India’s election outcome and its economic implications

India has recently concluded a national election, one which has taken place over the past six weeks and has seen nearly 650 million people flock to the polls to elect India’s political leadership over the next five years. The country officially announced its elections results on 4 June, the turnout was quite high with 66.3% of voters participating. 

India's election outcome and its economic implications

  • Election outcome: Narendra Modi is on course for his third mandate as a Prime Minister, but the results were much more subdued compared to the exit polls. The first big change is that Modi would have to govern, without his party BJP having a majority on its own. He will depend on NDA allies to form a government. One of the main question marks is whether the reduced parliamentary majority will allow enough stability to carry on with the political agenda.
  • Market reaction: markets reacted negatively to a thinner majority for Prime Minister Narendra Modi-led alliance. The Indian equity market declined sharply, bond yields spiked, and the rupee depreciated. Despite the widespread sell-off on Tuesday, Indian equity indices have recovered post-election losses and have experienced a remarkable surge, standing at closing levels of last week in a highly volatile market.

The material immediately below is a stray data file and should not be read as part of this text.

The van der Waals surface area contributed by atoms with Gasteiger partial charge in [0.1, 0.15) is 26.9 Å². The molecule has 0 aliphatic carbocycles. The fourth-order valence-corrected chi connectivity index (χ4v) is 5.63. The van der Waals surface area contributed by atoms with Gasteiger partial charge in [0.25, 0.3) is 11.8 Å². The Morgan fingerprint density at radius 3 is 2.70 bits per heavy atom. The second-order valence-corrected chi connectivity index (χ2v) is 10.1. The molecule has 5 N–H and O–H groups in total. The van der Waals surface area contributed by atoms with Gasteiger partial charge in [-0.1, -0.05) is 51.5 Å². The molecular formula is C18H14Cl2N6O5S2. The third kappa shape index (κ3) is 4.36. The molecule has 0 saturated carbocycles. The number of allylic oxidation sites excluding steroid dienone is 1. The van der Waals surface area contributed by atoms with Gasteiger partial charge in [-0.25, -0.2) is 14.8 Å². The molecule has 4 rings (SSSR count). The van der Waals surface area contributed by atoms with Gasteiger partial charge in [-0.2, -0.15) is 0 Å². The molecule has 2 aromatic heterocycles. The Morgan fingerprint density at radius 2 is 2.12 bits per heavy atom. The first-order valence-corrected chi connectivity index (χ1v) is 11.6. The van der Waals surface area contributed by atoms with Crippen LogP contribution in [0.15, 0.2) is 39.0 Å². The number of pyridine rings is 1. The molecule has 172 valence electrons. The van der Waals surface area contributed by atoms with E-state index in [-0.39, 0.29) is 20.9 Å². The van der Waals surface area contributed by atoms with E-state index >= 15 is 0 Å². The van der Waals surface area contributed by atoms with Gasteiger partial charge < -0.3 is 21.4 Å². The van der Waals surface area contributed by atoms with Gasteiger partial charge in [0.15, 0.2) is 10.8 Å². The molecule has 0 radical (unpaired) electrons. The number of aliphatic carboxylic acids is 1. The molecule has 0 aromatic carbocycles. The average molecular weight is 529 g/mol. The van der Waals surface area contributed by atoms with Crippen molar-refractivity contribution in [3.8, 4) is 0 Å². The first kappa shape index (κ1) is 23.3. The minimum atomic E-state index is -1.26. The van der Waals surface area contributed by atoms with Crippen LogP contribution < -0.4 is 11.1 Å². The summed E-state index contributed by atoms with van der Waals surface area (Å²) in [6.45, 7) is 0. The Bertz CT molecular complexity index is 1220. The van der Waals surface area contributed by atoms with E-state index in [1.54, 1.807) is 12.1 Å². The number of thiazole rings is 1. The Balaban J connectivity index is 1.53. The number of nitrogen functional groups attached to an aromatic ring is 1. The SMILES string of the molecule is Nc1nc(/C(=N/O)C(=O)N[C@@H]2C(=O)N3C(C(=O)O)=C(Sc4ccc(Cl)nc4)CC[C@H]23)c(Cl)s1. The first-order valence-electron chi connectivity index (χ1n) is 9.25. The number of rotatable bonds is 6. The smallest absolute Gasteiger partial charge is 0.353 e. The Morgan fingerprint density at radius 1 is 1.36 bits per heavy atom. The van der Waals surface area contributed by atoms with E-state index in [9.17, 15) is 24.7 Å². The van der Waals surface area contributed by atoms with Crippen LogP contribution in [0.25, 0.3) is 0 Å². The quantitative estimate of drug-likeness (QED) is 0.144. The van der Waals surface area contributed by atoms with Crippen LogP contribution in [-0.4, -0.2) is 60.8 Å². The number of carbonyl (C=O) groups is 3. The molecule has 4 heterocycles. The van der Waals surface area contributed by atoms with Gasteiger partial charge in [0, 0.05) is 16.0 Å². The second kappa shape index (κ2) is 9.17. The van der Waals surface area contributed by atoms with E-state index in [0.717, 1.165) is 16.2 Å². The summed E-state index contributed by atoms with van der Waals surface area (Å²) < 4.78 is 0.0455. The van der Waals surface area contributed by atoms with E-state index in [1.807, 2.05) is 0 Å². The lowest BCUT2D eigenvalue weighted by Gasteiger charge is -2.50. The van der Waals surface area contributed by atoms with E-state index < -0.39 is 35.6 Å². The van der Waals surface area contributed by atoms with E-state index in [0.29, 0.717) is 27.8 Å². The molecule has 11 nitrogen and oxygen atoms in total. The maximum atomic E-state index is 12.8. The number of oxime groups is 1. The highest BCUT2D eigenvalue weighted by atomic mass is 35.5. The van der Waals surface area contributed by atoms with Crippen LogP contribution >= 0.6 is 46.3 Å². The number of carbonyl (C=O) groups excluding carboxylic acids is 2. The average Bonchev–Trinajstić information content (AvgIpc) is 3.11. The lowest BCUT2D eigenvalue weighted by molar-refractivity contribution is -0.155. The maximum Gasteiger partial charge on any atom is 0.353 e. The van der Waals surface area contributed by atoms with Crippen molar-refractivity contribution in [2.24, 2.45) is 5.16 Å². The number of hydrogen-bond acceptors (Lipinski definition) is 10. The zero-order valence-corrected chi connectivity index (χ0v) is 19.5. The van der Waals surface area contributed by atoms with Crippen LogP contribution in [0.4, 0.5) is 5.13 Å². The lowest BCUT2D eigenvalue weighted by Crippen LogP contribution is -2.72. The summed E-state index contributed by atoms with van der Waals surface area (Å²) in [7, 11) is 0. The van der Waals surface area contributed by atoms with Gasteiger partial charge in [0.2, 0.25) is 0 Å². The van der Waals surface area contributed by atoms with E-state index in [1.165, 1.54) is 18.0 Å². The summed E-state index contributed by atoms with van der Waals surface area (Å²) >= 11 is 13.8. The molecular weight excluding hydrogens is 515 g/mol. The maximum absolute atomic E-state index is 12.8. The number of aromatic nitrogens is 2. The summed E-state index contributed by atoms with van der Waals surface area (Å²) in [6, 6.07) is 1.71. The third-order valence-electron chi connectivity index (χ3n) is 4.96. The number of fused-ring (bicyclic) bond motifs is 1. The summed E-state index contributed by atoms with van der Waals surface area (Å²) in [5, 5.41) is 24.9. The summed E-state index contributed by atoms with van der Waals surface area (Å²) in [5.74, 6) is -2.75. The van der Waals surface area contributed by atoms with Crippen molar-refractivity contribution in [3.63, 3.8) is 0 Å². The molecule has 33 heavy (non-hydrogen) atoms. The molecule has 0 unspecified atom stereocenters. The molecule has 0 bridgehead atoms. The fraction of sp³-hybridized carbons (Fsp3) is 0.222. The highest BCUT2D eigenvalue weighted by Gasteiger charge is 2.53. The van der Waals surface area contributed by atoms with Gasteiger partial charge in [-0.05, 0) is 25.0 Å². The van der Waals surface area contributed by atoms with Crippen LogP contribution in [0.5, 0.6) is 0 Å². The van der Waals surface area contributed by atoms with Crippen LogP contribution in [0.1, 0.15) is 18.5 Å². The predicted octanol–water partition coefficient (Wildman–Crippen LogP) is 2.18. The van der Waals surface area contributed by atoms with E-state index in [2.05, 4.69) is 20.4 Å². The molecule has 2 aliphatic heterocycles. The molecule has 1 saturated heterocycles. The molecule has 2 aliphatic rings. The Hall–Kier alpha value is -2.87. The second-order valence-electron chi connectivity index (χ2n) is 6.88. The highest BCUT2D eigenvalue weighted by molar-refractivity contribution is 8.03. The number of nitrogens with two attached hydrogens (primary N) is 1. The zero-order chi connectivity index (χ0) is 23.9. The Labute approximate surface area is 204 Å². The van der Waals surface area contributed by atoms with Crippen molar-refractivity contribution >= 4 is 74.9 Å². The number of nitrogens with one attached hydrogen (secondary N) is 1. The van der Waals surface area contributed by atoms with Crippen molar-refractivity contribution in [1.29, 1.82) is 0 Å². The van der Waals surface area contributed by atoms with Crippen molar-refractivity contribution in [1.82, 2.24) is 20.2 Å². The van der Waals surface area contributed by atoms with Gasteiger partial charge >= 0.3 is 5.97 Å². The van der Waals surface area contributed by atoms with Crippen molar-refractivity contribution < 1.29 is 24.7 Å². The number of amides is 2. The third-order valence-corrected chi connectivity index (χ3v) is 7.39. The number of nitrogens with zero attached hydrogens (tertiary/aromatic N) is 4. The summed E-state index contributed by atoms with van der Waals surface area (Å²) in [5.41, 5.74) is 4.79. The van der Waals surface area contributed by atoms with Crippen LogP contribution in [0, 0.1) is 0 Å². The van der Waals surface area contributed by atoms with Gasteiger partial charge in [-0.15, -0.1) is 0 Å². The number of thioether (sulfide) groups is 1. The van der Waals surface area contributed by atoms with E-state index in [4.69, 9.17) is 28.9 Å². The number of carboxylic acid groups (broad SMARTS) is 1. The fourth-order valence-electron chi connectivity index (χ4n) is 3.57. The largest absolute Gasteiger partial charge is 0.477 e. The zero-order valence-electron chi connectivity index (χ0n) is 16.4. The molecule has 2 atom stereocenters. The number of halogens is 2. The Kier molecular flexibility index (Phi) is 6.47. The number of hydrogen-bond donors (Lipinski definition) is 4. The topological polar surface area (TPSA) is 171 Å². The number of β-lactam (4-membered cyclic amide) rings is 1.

• Macro overview: the economic outlook remains robust, with a very strong economic performance led by domestic demand and committed to fiscal consolidation. While there is a buffer to accommodate more social expenditure, fiscal indicators should be carefully monitored. With an orthodox Monetary policy, inflation is gradually cooling. We don’t see any material change in RBI1 stance: no rush to cut and the room to ease is limited, thanks to the Indian growth-inflation mix.
  • Investment implications: we are positive on Indian assets driven by economic growth, macro stability and strong demand. Solid earnings dynamics and favourable long-term structural tailwinds make India’s equity markets attractive, with a potential bigger place in global investment portfolios.

1.Reserve Bank of India

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